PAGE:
Liquidators of the oil spill in the Gulf of Mexico hits a mysterious disease


17.04.11.Dzheymi Simon worked on a barge in the oily waters for six months after the spill caused by BP last year, preparing food for the workers to clean up, cleaning their clothes and removing them.

A year later, the 32-year-old woman said that she still suffers from a number of debilitating health problems, including tachycardia, vomiting, dizziness, ear infections, throat tumors, poor vision and memory loss.

She blames toxic elements in the crude oil and the dispersants sprayed after the fault of BP in the Gulf of Mexico April 20, 2010 oil spill.

"I asked about these chemicals, and they told me that they are also safe as dishwashing liquid, and I do not worry about anything."

The local doctor, Mike Robichaux said that over the past week has seen about 60 patients like Simon. Their small southern town with a population of 10 thousand people, bordering marsh lands and fields of sugar cane faced with a mysterious illness, the blame for which, according to many, is BP.

Andy LaBeouf (51) says that he was paid $ 1,500 a day to go out on his boat and collect the oil that poured out of the bottom of the ocean after the accident on the rig.

But after four months of such work, he fell ill and could no longer work. He said that he recently had to refinance your mortgage, because it can not pay taxes.

"I support a long time. Ever since I got sick, I never felt better, "says LaBeouf, complaining of memory problems and a sore throat that does not let him for a year.

Robichaux, as a specialist, an otolaryngologist, says that treats many of his patients at home.

"Their work ethic is so strong that they do not want people to know that they are sick, and stoically endure their troubles," he said.

"Ninety percent of them got worse, and no one knows why this is."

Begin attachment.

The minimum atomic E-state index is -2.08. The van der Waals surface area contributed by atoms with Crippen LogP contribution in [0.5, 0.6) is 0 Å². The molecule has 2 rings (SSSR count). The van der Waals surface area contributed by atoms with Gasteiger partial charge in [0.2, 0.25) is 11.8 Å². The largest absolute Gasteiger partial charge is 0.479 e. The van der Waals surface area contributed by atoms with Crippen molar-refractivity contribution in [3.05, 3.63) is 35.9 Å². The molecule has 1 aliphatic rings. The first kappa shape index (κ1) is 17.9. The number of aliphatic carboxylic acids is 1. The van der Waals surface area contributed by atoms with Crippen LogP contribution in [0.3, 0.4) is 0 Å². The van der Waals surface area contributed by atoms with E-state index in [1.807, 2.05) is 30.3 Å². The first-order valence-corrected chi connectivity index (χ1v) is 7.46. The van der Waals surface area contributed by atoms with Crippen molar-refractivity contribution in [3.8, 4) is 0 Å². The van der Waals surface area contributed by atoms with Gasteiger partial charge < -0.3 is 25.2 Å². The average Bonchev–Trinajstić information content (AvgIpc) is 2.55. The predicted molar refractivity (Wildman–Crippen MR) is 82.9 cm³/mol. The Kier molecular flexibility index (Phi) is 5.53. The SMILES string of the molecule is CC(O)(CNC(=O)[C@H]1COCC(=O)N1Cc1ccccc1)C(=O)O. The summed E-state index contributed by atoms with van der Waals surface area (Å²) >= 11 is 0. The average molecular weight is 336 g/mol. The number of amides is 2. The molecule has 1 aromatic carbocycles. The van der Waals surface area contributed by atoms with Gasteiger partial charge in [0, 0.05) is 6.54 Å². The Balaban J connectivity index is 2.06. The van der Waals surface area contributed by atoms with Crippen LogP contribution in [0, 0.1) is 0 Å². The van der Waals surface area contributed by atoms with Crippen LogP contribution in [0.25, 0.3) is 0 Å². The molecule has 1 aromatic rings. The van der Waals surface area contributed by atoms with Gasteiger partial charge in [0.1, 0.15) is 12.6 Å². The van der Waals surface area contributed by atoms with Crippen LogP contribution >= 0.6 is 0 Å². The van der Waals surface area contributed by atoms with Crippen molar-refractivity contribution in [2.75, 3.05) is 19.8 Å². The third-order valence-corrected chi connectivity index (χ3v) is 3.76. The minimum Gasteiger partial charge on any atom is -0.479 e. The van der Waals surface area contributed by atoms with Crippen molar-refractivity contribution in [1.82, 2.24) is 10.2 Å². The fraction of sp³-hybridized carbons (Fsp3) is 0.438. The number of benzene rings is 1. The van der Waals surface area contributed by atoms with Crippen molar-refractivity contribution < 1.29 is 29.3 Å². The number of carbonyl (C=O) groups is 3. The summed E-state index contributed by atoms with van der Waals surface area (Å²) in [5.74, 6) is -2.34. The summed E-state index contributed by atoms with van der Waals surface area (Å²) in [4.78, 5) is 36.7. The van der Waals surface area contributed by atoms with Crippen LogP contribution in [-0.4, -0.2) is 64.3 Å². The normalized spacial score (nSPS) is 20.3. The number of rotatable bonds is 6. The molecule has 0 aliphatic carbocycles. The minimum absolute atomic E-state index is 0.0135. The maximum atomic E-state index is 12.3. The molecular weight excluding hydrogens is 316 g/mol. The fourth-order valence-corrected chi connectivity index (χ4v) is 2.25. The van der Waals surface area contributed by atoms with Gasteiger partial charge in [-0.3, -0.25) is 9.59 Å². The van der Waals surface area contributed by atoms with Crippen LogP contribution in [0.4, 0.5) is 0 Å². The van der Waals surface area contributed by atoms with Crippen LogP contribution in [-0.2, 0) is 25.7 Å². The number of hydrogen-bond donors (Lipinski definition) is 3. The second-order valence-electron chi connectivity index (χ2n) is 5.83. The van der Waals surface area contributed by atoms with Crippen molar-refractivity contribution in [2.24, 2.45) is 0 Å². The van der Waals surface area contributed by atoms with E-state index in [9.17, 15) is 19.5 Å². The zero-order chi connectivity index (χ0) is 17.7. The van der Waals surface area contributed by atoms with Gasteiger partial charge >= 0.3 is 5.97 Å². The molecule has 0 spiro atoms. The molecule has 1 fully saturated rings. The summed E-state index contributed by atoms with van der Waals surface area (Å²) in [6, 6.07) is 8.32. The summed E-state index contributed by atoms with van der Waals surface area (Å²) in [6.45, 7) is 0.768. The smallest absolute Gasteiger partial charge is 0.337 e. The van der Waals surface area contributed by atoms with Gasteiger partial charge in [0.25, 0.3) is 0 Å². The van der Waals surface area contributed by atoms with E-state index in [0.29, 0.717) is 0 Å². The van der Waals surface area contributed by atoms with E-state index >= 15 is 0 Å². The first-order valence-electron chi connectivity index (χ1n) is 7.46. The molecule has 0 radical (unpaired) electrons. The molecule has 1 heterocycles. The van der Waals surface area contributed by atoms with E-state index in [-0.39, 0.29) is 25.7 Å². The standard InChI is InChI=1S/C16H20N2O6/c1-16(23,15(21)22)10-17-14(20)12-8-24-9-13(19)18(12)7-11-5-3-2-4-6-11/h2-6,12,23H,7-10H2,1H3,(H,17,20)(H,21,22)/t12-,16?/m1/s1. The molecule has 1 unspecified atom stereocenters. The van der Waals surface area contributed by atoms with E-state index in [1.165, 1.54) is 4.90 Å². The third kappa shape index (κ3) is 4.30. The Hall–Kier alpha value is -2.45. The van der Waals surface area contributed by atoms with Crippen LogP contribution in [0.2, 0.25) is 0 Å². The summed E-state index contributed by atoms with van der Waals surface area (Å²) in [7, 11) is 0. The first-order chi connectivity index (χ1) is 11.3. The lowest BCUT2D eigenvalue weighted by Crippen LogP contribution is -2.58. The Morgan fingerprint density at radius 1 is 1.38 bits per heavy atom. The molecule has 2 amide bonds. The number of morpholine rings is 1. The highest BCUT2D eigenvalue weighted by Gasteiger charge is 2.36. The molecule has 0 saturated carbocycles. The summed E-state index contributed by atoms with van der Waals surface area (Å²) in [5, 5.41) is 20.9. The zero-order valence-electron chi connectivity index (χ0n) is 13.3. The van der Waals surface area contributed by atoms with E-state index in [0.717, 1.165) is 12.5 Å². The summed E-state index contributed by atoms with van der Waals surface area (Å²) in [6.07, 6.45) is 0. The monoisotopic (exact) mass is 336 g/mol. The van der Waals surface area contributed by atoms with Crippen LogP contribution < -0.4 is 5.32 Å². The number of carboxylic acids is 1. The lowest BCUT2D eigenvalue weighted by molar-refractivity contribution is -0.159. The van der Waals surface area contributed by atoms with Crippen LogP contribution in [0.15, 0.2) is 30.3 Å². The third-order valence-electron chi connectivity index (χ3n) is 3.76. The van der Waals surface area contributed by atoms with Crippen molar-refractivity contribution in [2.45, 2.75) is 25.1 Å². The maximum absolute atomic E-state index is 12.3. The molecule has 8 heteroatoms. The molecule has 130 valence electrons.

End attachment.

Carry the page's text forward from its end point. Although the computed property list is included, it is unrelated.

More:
According to the register compiled by the National Institute for Occupational Safety and Health, as of August 2010, a total of working on the oil spill was attracted 52,000 workers.

Louisiana reported 415 cases of health problems associated with spills, where some of the reported symptoms of sore throat, eye irritation, respiratory tract, headache and nausea.

However, an environmental toxicologist and professor at the University of Pittsburgh Bernard Goldstein says that methods of collecting government data on the health of workers is not without flaws.

For example, a major study of the workers Liquidators National Institute of Environmental Health was funded until six months after the spill.

"Six months, it is too late," he said.

Benzene, a known carcinogen present in crude oil, disappears from a person's blood within four months, Goldstein said.

Polycyclic aromatic hydrocarbons, or PAHs, are pollutants that can cause genetic mutations and cancer. They are of particular interest in the study of long-term health, but in the absence of a basis for comparison hard to figure out where they come from — because of the oil spill, or from somewhere else.

"They remain in the body longer, but they can also be confused with PAHs from other sources", such as meat barbecue or cigarette smoke, said Goldstein.

Some of the same symptoms such as eye irritation, breathing problems, nausea and psychological stress are among emergency oil spill from the tanker Prestige off the Spanish coast in 2002, and Exxon Valdez spill in 1989 off the coast of Alaska.

Local chemist Wilma SUBR helped take blood samples from people in the presence of volatile solvents, and said levels of benzene among workers Liquidators, divers, fishermen and crabbers is 36 times higher than in the general population.

"Over time, we see that more people are terminally ill," she says.

"The impact goes, this is clear," said SUBR, noting that the penetration of the poison in people include skin contact, by contaminated food or inhalation of contaminated air.

In response to a request for comment from BP sent an e-mail that "the protection of workers liquidators and pollution is their top priority," and that they had "additional supervision of those employees" in cooperation with a number of government agencies.

"Reports of illnesses and health warnings during the operation to eliminate carefully collected and documented, and the medical evidence shows that they are not very different from what one would expect from the working personnel in such numbers under normal conditions."

For Simon, her way of life has changed completely. She says that just as something to live, she has to take daily painkillers.

A couple of weeks ago, she read in the local newspaper that other employees servicing accident also sick, and her grandmother persuaded her to go to the doctor.

"I never thought about the connection. I just realized that this may be related, "she says.


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